By Paul McDougall
March 27, 2008
Researchers at software security firm Secunia said they've found two
"highly critical" vulnerabilities in Apple's Safari 3.1 For Windows
In one instance, files with long names downloaded via the browser "can
be exploited to cause memory corruption," according to Secunia. That
could result in the host computer becoming vulnerable to arbitrary code
execution -- a situation where intruders can remotely execute commands
on the targeted machine.
The other vulnerability lets hackers display their own content in pages
loaded into Safari 3.1 without changing what's displayed in the
browser's URL address bar.
Secunia notes that neither vulnerability has been patched by Apple.
Word of the problems is the latest black eye for Safari 3.1.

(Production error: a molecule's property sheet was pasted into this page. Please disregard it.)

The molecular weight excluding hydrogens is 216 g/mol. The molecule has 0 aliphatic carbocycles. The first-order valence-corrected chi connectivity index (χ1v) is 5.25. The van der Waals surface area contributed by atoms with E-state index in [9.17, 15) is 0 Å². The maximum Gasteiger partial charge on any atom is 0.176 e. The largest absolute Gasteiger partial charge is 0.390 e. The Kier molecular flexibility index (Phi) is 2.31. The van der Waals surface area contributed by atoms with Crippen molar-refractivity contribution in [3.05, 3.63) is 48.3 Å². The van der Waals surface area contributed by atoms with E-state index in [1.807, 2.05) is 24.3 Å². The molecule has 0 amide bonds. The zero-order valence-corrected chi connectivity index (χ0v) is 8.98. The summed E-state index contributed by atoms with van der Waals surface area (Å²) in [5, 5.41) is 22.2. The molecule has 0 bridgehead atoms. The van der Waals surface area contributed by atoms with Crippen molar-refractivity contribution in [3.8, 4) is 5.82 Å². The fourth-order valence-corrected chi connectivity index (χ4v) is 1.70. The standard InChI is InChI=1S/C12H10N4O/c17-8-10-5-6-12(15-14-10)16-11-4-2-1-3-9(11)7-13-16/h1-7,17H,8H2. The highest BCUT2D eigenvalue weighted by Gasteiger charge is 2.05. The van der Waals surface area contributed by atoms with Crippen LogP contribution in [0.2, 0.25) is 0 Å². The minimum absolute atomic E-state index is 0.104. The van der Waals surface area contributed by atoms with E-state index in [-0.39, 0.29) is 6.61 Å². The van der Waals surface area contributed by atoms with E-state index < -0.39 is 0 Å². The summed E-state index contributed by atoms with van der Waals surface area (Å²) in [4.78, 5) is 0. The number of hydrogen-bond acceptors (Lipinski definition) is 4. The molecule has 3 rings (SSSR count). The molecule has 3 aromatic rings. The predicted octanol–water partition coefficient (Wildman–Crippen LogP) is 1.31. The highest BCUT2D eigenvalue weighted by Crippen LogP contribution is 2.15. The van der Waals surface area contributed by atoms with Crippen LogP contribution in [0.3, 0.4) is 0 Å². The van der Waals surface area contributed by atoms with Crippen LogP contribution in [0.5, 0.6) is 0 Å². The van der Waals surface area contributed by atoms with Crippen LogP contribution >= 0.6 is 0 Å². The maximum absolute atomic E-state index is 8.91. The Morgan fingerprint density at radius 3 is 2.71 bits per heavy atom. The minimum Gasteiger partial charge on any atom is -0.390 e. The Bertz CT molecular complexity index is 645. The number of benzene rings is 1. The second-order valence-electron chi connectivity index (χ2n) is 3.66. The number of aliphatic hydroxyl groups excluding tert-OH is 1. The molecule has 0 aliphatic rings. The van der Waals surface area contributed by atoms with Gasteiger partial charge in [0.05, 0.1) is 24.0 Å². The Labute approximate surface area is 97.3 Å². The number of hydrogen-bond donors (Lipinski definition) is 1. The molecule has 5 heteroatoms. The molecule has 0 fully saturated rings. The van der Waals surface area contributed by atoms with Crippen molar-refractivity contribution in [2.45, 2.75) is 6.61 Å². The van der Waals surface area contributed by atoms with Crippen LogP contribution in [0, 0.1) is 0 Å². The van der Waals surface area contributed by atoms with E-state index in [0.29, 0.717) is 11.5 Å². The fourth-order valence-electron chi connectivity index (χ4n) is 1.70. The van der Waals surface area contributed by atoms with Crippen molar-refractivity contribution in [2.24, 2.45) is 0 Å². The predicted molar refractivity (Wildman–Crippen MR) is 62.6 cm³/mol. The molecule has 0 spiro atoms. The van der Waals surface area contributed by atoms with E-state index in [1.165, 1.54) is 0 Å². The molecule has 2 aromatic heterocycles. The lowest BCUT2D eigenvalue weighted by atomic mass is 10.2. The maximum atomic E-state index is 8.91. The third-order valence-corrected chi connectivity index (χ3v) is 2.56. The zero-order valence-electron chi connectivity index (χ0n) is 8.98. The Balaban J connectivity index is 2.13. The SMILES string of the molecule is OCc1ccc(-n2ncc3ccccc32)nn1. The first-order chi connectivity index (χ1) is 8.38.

A number of users have complained that the browser functions poorly, or
crashes altogether, on computers running Microsoft (NSDQ: MSFT)'s
Windows XP operating system.
"When I try to start Safari 3.1 in Windows XP, it crashes right away,"
said SakJosep, in a post currently on Apple's online support forum.
Such complaints are echoing across a Safari support forum thread on
Apple's Web site.
Apple's also been hit with criticism for the way it launched the new
browser last week. The company included it as a stealth update for users
of its iTunes and QuickTime software. Mozilla CEO John Lilly likened the
strategy to tactics used by hackers to insert malicious code into
"Apple has made it incredibly easy -- the default, even -- for users to
install ride along software that they didn't ask for, and maybe didn't
want," said Lilly, in a blog post. "This is wrong, and borders on
malware distribution practices."
Safari competes with Mozilla's Firefox product in the Web browser
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